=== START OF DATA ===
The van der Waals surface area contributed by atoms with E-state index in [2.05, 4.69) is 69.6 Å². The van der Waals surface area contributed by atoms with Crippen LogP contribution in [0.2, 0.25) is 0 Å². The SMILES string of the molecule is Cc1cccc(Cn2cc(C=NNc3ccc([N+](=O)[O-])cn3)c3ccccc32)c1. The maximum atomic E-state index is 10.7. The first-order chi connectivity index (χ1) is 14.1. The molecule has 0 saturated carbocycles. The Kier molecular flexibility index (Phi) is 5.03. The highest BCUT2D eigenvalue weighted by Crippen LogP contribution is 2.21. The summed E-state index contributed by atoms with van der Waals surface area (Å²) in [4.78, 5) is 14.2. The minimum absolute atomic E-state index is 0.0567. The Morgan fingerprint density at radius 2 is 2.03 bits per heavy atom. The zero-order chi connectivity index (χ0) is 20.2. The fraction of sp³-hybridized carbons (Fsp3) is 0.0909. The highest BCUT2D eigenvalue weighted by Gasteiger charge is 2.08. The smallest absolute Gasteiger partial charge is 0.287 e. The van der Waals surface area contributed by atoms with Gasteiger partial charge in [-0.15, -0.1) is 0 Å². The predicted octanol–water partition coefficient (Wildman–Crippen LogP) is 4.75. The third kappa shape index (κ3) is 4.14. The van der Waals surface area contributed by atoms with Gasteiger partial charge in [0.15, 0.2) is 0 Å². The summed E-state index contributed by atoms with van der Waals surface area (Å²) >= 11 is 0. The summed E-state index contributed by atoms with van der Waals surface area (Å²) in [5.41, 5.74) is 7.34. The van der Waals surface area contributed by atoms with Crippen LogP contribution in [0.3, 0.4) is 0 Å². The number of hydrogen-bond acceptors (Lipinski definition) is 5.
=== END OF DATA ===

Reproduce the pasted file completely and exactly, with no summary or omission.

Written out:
The van der Waals surface area contributed by atoms with E-state index in [2.05, 4.69) is 69.6 Å². The van der Waals surface area contributed by atoms with Crippen LogP contribution in [0.2, 0.25) is 0 Å². The SMILES string of the molecule is Cc1cccc(Cn2cc(C=NNc3ccc([N+](=O)[O-])cn3)c3ccccc32)c1. The maximum atomic E-state index is 10.7. The first-order chi connectivity index (χ1) is 14.1. The molecule has 0 saturated carbocycles. The Kier molecular flexibility index (Phi) is 5.03. The highest BCUT2D eigenvalue weighted by Crippen LogP contribution is 2.21. The summed E-state index contributed by atoms with van der Waals surface area (Å²) in [4.78, 5) is 14.2. The minimum absolute atomic E-state index is 0.0567. The Morgan fingerprint density at radius 2 is 2.03 bits per heavy atom. The zero-order chi connectivity index (χ0) is 20.2. The fraction of sp³-hybridized carbons (Fsp3) is 0.0909. The highest BCUT2D eigenvalue weighted by Gasteiger charge is 2.08. The smallest absolute Gasteiger partial charge is 0.287 e. The van der Waals surface area contributed by atoms with Gasteiger partial charge in [-0.15, -0.1) is 0 Å². The predicted octanol–water partition coefficient (Wildman–Crippen LogP) is 4.75. The third kappa shape index (κ3) is 4.14. The van der Waals surface area contributed by atoms with Gasteiger partial charge in [0.15, 0.2) is 0 Å². The summed E-state index contributed by atoms with van der Waals surface area (Å²) >= 11 is 0. The summed E-state index contributed by atoms with van der Waals surface area (Å²) in [5.41, 5.74) is 7.34. The van der Waals surface area contributed by atoms with Crippen LogP contribution in [0.3, 0.4) is 0 Å². The number of hydrogen-bond acceptors (Lipinski definition) is 5.